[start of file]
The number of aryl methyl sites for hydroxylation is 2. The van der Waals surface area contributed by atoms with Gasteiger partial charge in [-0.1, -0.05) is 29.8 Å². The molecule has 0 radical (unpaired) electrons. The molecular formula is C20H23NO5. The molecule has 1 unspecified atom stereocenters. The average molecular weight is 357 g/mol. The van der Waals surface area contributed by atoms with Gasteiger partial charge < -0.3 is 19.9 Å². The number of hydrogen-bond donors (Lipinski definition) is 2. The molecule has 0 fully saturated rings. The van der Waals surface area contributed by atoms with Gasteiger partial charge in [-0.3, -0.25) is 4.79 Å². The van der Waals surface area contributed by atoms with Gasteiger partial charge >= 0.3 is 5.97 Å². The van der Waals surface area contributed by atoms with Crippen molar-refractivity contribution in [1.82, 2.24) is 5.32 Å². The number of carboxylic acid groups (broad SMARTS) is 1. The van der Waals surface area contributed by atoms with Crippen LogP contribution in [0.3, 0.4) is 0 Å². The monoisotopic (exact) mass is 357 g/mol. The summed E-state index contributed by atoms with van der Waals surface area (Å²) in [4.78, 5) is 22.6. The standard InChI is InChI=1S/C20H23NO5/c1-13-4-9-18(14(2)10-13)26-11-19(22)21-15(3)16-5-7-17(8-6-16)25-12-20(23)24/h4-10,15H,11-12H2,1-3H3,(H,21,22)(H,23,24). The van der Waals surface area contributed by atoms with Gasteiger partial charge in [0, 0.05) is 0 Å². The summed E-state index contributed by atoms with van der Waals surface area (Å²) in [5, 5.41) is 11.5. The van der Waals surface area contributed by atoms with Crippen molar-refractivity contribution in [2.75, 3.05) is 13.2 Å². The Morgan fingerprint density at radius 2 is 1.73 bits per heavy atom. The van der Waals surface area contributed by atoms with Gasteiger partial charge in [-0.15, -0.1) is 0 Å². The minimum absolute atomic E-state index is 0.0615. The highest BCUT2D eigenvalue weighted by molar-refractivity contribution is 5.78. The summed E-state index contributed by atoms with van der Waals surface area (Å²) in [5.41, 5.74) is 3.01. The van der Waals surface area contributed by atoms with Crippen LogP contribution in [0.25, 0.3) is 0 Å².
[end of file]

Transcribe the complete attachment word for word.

The number of aryl methyl sites for hydroxylation is 2. The van der Waals surface area contributed by atoms with Gasteiger partial charge in [-0.1, -0.05) is 29.8 Å². The molecule has 0 radical (unpaired) electrons. The molecular formula is C20H23NO5. The molecule has 1 unspecified atom stereocenters. The average molecular weight is 357 g/mol. The van der Waals surface area contributed by atoms with Gasteiger partial charge < -0.3 is 19.9 Å². The number of hydrogen-bond donors (Lipinski definition) is 2. The molecule has 0 fully saturated rings. The van der Waals surface area contributed by atoms with Gasteiger partial charge in [-0.3, -0.25) is 4.79 Å². The van der Waals surface area contributed by atoms with Gasteiger partial charge >= 0.3 is 5.97 Å². The van der Waals surface area contributed by atoms with Crippen molar-refractivity contribution in [1.82, 2.24) is 5.32 Å². The number of carboxylic acid groups (broad SMARTS) is 1. The van der Waals surface area contributed by atoms with Crippen LogP contribution in [0.3, 0.4) is 0 Å². The monoisotopic (exact) mass is 357 g/mol. The summed E-state index contributed by atoms with van der Waals surface area (Å²) in [4.78, 5) is 22.6. The standard InChI is InChI=1S/C20H23NO5/c1-13-4-9-18(14(2)10-13)26-11-19(22)21-15(3)16-5-7-17(8-6-16)25-12-20(23)24/h4-10,15H,11-12H2,1-3H3,(H,21,22)(H,23,24). The van der Waals surface area contributed by atoms with Gasteiger partial charge in [0, 0.05) is 0 Å². The summed E-state index contributed by atoms with van der Waals surface area (Å²) in [5, 5.41) is 11.5. The van der Waals surface area contributed by atoms with Crippen molar-refractivity contribution in [2.75, 3.05) is 13.2 Å². The Morgan fingerprint density at radius 2 is 1.73 bits per heavy atom. The van der Waals surface area contributed by atoms with Gasteiger partial charge in [-0.15, -0.1) is 0 Å². The minimum absolute atomic E-state index is 0.0615. The highest BCUT2D eigenvalue weighted by molar-refractivity contribution is 5.78. The summed E-state index contributed by atoms with van der Waals surface area (Å²) in [5.41, 5.74) is 3.01. The van der Waals surface area contributed by atoms with Crippen LogP contribution in [0.25, 0.3) is 0 Å².